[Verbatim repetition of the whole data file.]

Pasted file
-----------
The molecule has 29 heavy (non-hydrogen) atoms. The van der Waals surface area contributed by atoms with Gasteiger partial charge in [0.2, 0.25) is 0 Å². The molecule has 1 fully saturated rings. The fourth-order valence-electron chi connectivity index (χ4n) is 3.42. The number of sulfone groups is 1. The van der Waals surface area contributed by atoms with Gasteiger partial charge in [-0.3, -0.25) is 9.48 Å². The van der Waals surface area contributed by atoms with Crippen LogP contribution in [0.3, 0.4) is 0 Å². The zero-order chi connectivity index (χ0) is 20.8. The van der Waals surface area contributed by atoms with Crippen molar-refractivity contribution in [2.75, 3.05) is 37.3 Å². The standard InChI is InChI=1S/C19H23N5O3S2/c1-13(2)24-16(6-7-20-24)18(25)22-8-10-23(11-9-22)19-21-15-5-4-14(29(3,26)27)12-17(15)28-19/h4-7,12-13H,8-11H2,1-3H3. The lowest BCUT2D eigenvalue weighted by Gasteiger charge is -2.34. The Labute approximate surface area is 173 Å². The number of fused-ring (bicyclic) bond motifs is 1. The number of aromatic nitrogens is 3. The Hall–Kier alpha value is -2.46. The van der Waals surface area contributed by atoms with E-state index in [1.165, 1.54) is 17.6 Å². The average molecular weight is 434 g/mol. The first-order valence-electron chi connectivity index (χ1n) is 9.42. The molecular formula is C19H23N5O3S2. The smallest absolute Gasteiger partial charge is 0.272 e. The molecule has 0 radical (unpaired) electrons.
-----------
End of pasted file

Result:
The molecule has 29 heavy (non-hydrogen) atoms. The van der Waals surface area contributed by atoms with Gasteiger partial charge in [0.2, 0.25) is 0 Å². The molecule has 1 fully saturated rings. The fourth-order valence-electron chi connectivity index (χ4n) is 3.42. The number of sulfone groups is 1. The van der Waals surface area contributed by atoms with Gasteiger partial charge in [-0.3, -0.25) is 9.48 Å². The van der Waals surface area contributed by atoms with Crippen LogP contribution in [0.3, 0.4) is 0 Å². The zero-order chi connectivity index (χ0) is 20.8. The van der Waals surface area contributed by atoms with Crippen molar-refractivity contribution in [2.75, 3.05) is 37.3 Å². The standard InChI is InChI=1S/C19H23N5O3S2/c1-13(2)24-16(6-7-20-24)18(25)22-8-10-23(11-9-22)19-21-15-5-4-14(29(3,26)27)12-17(15)28-19/h4-7,12-13H,8-11H2,1-3H3. The lowest BCUT2D eigenvalue weighted by Gasteiger charge is -2.34. The Labute approximate surface area is 173 Å². The number of fused-ring (bicyclic) bond motifs is 1. The number of aromatic nitrogens is 3. The Hall–Kier alpha value is -2.46. The van der Waals surface area contributed by atoms with E-state index in [1.165, 1.54) is 17.6 Å². The average molecular weight is 434 g/mol. The first-order valence-electron chi connectivity index (χ1n) is 9.42. The molecular formula is C19H23N5O3S2. The smallest absolute Gasteiger partial charge is 0.272 e. The molecule has 0 radical (unpaired) electrons.